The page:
Let’s talk too much sitting. There is ample research showcasing the correlation between sitting too long and a slew of health issues. Sitting too long has been found to be correlated to cardiovascular disease (e.g., heart attacks and strokes), diabetes, weight gain, cancer, high blood pressure, edema, loss of concentration, and the list keeps going.
In this blog, we discuss the impact of sitting on your posture and the consecutive not-so-favorable results. When you sit for too long without moving, chances are, you are not going to sustain proper alignment. Alter your alignment once or twice – not a biggie. Alter your alignment consistently – it becomes your new go-to posture.
“Look well to the spine for the cause of disease."
Hippocrates, Greek physician and the Father of Western Medicine
Did you answer "Yes" to any of these? Then keep reading.
Add to the equation any prior injury or surgery which would have weakened one or multiple body parts, it is a cocktail for long-term disaster. And while we are conditioned to look at issues in isolation, years of teaching have demonstrated that one issue turns into a full-body disfunction.
Some muscles lengthen, and their opposing counterparts shorten. Your body is brilliant like this – it will adapt to sustain what you are asking it to do. The danger is when these adaptation patterns are not corrected over time – your body gets exhausted from being out of its homeostasis state. Aches and pains kick in to get your attention.
For many, the fix is a pill pop or magical lotion slap to dull the pain. Who has time to deal with pain and investigate its causes? Plus, isn’t pain a part of normal aging?
Warning signs afore pain are tightness and stiffness, altered mobility, muscle spasms, occasional nerve pinching, and, over time, a change in your natural posture.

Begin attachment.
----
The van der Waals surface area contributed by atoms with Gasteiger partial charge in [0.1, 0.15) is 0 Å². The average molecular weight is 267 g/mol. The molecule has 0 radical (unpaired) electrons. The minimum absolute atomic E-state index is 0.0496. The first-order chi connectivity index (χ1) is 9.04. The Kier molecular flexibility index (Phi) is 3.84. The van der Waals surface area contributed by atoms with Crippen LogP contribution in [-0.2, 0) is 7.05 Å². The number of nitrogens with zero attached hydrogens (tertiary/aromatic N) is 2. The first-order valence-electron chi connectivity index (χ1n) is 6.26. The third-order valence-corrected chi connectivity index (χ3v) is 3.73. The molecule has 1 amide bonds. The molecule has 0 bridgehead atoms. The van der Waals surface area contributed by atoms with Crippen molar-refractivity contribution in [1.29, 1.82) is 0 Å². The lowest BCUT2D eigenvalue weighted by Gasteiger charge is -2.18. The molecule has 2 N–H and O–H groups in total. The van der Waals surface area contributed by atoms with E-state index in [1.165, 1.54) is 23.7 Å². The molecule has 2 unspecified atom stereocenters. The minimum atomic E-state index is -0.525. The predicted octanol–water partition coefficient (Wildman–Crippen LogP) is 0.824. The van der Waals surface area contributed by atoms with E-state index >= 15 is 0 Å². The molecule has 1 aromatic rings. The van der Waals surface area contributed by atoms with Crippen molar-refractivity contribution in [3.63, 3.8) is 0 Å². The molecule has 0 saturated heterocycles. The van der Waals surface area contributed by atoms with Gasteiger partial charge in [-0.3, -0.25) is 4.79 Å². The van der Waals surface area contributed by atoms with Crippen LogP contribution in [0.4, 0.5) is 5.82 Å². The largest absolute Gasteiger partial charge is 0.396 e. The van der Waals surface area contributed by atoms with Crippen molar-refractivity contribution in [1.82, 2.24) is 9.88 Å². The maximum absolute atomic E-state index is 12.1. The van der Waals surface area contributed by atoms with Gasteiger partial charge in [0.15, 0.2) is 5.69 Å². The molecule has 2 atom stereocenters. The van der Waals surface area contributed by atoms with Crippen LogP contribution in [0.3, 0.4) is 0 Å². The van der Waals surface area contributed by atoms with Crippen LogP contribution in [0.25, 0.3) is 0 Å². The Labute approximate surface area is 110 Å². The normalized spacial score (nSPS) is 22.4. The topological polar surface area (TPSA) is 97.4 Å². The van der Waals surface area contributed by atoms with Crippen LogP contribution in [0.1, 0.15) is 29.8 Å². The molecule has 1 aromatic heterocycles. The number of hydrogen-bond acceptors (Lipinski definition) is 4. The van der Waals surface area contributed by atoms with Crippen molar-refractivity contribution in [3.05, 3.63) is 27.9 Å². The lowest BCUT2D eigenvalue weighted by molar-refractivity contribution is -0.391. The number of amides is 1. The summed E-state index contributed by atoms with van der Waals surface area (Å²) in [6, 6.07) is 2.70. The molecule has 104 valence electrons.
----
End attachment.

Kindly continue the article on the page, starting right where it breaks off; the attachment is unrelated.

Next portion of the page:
"Posture affects and moderates every physiological function from breathing to hormonal production."
American Journal of Pain Management
In natural posture, knees stack on top of ankles, hips stack on top of knees, shoulders stack on top of hips, head aligns with your shoulders.
Image by Beth Scupham
Your front visual ‘box’ looks like a rectangle drawn shoulder to shoulder and hip to hip.
Do you own a rectangle or maybe a rhomboid (where the shoulder and hip on one side are lower than on the other)?
If you would like a visual, get my six-minute overview of how to get into physical alignment.
While it may appear the above are cosmetic in nature only, the truth is, that any of the above deviations have functional implications.
“The beginning of the disease process begins with postural distortions”
Dr. Hans Selye, Nobel Laureate
Aside from injuries, the most frequent causes of pain I see in my practice are due to altered pelvis position, wobbly pelvis, and tight flexors.
If you happen to be sitting right this minute, here is a 5-minute seated stretches video you can take advantage of and get your body moving pronto.
Happy Moving, rebels!